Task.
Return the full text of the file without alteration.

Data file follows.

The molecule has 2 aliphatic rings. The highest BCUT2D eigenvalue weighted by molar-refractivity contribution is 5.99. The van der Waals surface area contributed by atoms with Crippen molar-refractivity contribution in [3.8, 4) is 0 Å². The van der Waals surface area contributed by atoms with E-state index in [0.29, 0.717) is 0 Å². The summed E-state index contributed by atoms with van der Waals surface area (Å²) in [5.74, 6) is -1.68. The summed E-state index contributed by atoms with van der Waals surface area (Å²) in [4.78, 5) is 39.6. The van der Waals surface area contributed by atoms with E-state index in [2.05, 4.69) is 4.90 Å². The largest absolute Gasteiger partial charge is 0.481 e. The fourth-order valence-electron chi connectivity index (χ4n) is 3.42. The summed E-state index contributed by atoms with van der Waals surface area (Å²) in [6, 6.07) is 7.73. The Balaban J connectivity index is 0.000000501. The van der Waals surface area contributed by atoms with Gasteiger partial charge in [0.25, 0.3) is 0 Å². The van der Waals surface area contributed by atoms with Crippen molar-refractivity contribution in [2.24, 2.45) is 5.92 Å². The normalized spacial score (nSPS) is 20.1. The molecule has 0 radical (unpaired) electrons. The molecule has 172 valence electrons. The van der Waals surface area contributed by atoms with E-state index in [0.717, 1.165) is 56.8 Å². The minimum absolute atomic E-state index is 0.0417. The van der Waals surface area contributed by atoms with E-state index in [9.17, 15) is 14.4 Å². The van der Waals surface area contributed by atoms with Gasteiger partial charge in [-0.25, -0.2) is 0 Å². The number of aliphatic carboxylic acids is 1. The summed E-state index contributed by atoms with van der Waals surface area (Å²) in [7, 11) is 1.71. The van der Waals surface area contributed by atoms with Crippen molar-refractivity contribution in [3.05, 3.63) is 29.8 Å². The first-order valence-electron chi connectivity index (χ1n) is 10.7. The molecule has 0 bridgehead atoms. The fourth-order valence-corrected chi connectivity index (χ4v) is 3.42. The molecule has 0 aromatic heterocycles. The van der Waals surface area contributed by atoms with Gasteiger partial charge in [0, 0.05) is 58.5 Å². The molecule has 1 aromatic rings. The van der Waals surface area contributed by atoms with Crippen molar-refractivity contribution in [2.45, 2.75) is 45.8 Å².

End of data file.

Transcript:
The molecule has 2 aliphatic rings. The highest BCUT2D eigenvalue weighted by molar-refractivity contribution is 5.99. The van der Waals surface area contributed by atoms with Crippen molar-refractivity contribution in [3.8, 4) is 0 Å². The van der Waals surface area contributed by atoms with E-state index in [0.29, 0.717) is 0 Å². The summed E-state index contributed by atoms with van der Waals surface area (Å²) in [5.74, 6) is -1.68. The summed E-state index contributed by atoms with van der Waals surface area (Å²) in [4.78, 5) is 39.6. The van der Waals surface area contributed by atoms with E-state index in [2.05, 4.69) is 4.90 Å². The largest absolute Gasteiger partial charge is 0.481 e. The fourth-order valence-electron chi connectivity index (χ4n) is 3.42. The summed E-state index contributed by atoms with van der Waals surface area (Å²) in [6, 6.07) is 7.73. The Balaban J connectivity index is 0.000000501. The van der Waals surface area contributed by atoms with Gasteiger partial charge in [0.25, 0.3) is 0 Å². The van der Waals surface area contributed by atoms with Crippen molar-refractivity contribution in [2.24, 2.45) is 5.92 Å². The normalized spacial score (nSPS) is 20.1. The molecule has 0 radical (unpaired) electrons. The molecule has 172 valence electrons. The van der Waals surface area contributed by atoms with E-state index in [0.717, 1.165) is 56.8 Å². The minimum absolute atomic E-state index is 0.0417. The van der Waals surface area contributed by atoms with E-state index in [9.17, 15) is 14.4 Å². The van der Waals surface area contributed by atoms with Gasteiger partial charge in [-0.25, -0.2) is 0 Å². The number of aliphatic carboxylic acids is 1. The summed E-state index contributed by atoms with van der Waals surface area (Å²) in [7, 11) is 1.71. The van der Waals surface area contributed by atoms with Crippen molar-refractivity contribution in [3.05, 3.63) is 29.8 Å². The first-order valence-electron chi connectivity index (χ1n) is 10.7. The molecule has 0 bridgehead atoms. The fourth-order valence-corrected chi connectivity index (χ4v) is 3.42. The molecule has 0 aromatic heterocycles. The van der Waals surface area contributed by atoms with Gasteiger partial charge in [0, 0.05) is 58.5 Å². The molecule has 1 aromatic rings. The van der Waals surface area contributed by atoms with Crippen molar-refractivity contribution in [2.45, 2.75) is 45.8 Å².